Springsteen on Broadway is history’s most elaborate book plug.
Springsteen on Broadway is an acoustic greatest hits (ish) set from Bruce Springsteen, wherein almost every song is introduced via a lengthy anecdote about his life or values – some of it culled verbatim from his bestselling autobiography Born to Run, some of it effectively an extension on that autobiography.
Springsteen on Broadway is a very smart exercise in music biz savvy. The original show was a hugely profitable year-plus live engagement at the 975-seat Walter Kerr Theatre where supply far outstripped demand; the release I am reviewing here is the film version which receives a high profile Netflix release on Friday (it’ll also be released on audio formats).
Springsteen on Broadway is a random accident, a set of songs and reminiscence that Bruce Frederick Joseph Springsteen threw together as a treat for the outgoing staff of the Obama White House and decided to run with for the next year-plus his life, in lieu of making a new record or touring the world.
Springsteen on Broadway is a document of the only baby boomer artist still capable of real greatness, wearily striding out to do battle with the slouching beast of a president his coddled generation put in the White House. It is a scripted show, but was filmed after ‘The Ghost of Tom Joad’ and its corresponding excoriation of Trumpian values was added to the setlist in response to the forcible separations of refugee children from their parents at the US-Mexico border. His introductory speech to the song is both defiant and sad, an acknowledgement that the present will not correct itself, a gorgeous and painful defence of the American dream as it is threatened by American night.
Springsteen on Broadway is almost certainly going to go down as one of those great concert recordings - Stop Making Sense, The Last Waltz - that is viewed as transcendent of the form.
Springsteen on Broadway is a show that I entered the ticket lottery for a minimum of 50 times. Now I live in London. I had a very vague plan that if I won I would tout (I know, I know, sorry) the second ticket as contribution towards my flight, which I would have to get the next morning, and basically it would have been a huge ballache. But it was nice to feel a connection to the show.
Springsteen on Broadway reveals Bruce Springsteen to be a pretty good comedian. I mean sure, it’s natural that he feels obliged to point out that he, the great chronicler of the US working class, has never technically worked. But he’s got a real Jon Stewart thing going on with his frequent bouts of self-mockery, a sort of perfectly studied mock seriousness.
Springsteen on Broadway was, you know, on Broadway. I am basically a theatre journalist nowadays, and was intensely jealous of my US colleagues who were asked to review it in person. I could bore you with lengthy quasi-academic comparisons, but it’s always struck me that Springsteen is, foremost, a tragedian in a very similar same vein as O’Neill or Miller, albeit in a different medium. Springsteen on Broadway is in no way a play, but it does feel like it explicitly nails him to that lineage: Springsteen is the greatest dramatist popular music has ever produced. And this show is beautifully, eloquently written, and performed with absolute conviction. He was over 150 shows into the production when it was filmed, and everything he says he says with absolute conviction. And yes, that's great integrity. But it's also great acting.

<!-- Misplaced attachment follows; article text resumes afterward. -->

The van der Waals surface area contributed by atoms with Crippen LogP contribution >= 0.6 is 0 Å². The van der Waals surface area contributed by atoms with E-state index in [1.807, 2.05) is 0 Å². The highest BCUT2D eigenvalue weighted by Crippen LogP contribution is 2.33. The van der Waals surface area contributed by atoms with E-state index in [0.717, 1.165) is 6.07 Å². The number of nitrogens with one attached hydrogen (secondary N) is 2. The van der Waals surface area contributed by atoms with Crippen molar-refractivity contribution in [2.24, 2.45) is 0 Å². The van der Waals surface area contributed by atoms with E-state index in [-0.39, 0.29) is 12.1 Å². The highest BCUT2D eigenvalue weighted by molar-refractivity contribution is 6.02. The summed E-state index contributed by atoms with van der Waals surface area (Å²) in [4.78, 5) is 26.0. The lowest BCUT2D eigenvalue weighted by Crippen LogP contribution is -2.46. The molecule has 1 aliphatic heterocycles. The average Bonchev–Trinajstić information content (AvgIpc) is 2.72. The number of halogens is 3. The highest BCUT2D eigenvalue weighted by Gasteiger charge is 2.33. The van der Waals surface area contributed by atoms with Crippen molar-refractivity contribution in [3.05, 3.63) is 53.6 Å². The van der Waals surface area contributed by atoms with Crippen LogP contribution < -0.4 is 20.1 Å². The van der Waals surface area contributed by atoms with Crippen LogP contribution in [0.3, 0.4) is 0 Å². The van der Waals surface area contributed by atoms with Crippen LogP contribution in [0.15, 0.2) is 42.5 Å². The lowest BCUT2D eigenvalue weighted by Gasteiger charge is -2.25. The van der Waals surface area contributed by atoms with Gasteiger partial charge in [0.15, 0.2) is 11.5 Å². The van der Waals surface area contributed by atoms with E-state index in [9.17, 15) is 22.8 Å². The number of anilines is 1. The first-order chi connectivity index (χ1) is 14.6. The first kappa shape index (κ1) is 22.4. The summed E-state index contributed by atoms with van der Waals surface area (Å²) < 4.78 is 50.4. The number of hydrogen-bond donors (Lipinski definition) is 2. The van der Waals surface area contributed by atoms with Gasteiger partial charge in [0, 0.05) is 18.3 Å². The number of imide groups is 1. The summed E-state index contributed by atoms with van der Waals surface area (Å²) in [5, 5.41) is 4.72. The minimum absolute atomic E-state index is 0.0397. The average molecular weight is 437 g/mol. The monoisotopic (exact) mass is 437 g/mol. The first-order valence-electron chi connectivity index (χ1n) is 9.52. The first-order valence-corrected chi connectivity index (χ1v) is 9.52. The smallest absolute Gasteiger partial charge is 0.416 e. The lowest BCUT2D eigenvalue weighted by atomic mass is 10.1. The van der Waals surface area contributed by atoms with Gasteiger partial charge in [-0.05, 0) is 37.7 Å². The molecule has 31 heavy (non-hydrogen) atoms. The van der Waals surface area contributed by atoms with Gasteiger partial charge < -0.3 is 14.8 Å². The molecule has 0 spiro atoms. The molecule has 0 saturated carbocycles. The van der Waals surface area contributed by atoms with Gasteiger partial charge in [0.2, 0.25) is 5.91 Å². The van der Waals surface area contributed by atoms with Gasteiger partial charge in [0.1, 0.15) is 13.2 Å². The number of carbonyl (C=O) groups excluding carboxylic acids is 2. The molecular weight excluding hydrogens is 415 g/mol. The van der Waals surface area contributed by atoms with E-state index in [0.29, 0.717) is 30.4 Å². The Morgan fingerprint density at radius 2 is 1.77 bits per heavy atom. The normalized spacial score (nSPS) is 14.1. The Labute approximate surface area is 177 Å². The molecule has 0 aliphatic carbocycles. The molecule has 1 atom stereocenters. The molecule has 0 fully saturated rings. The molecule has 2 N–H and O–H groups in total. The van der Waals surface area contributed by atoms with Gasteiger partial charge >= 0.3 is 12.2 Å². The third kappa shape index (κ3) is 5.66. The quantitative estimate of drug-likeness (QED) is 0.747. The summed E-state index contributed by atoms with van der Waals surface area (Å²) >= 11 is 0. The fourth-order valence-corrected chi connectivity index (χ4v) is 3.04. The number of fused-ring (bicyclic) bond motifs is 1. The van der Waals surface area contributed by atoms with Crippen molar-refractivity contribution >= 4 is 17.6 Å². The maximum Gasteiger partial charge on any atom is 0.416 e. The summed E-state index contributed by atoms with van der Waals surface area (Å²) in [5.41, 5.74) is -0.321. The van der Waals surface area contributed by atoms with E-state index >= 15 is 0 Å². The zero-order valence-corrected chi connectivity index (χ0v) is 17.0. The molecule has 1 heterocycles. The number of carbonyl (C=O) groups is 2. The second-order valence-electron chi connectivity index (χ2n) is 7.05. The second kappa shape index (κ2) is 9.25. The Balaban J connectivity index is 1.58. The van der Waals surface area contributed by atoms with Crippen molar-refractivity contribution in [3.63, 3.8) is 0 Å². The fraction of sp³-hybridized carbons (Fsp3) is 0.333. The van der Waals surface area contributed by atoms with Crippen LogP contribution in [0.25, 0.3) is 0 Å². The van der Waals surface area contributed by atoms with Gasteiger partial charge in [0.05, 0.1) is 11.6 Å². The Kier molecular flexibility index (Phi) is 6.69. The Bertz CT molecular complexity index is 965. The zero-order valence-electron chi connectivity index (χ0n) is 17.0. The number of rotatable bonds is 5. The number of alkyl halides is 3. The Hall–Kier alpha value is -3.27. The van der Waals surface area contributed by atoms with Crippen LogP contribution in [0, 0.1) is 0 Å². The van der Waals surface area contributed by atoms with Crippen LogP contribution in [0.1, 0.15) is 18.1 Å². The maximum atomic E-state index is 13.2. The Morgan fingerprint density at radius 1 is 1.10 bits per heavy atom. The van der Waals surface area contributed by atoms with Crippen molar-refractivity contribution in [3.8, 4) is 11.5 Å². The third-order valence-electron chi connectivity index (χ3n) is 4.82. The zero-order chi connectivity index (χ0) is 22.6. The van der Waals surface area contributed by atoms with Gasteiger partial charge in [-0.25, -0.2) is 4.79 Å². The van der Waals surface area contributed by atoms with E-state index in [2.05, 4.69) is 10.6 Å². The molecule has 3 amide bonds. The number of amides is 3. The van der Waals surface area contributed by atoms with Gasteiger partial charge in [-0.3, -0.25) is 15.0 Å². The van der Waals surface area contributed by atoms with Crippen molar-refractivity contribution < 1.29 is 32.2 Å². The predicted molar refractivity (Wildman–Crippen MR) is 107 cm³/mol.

Springsteen on Broadway is about an old man looking back upon his life. Sure, he’s still pretty hench. But he’s 69-years-old, and the almost permanent close ups in the self-directed film ram his years home in a way his stadium shows rarely do. More to the point, everything is a look back: a look back at his life, a look back at his songs, a look back at America, with a tragic kicker that the country he believes in is getting worse, not better, that Martin Luther King’s moral arc of the universe might not bend the right way til after he’s gone.
Springsteen on Broadway will be lapped up by fans (of whom there are very many). I suspect it’ll get a more mixed reception from the millions of non-fans who watch out of curiosity. That’s not an assessment of its quality, more a reflection on the unprecedented nature of circulating the show via Netflix. The setlist is certainly pretty generous (there is no particular biographical justification for including ‘Dancing in the Dark’, other than it’s a stone cold banger). But there will absolutely be people who grumble that there’s too much talking. And you know, maybe that does dampen the replay factor. But it’s also what makes Springsteen on Broadway so remarkable, less a concert than a monument to a life, a jubilant-sad, bittersweet way to mark the beginning of this old man’s final act, a taking stock, an affirmation that this all mattered.
Springsteen on Broadway is a show about a man who dreamed of escape who never escaped.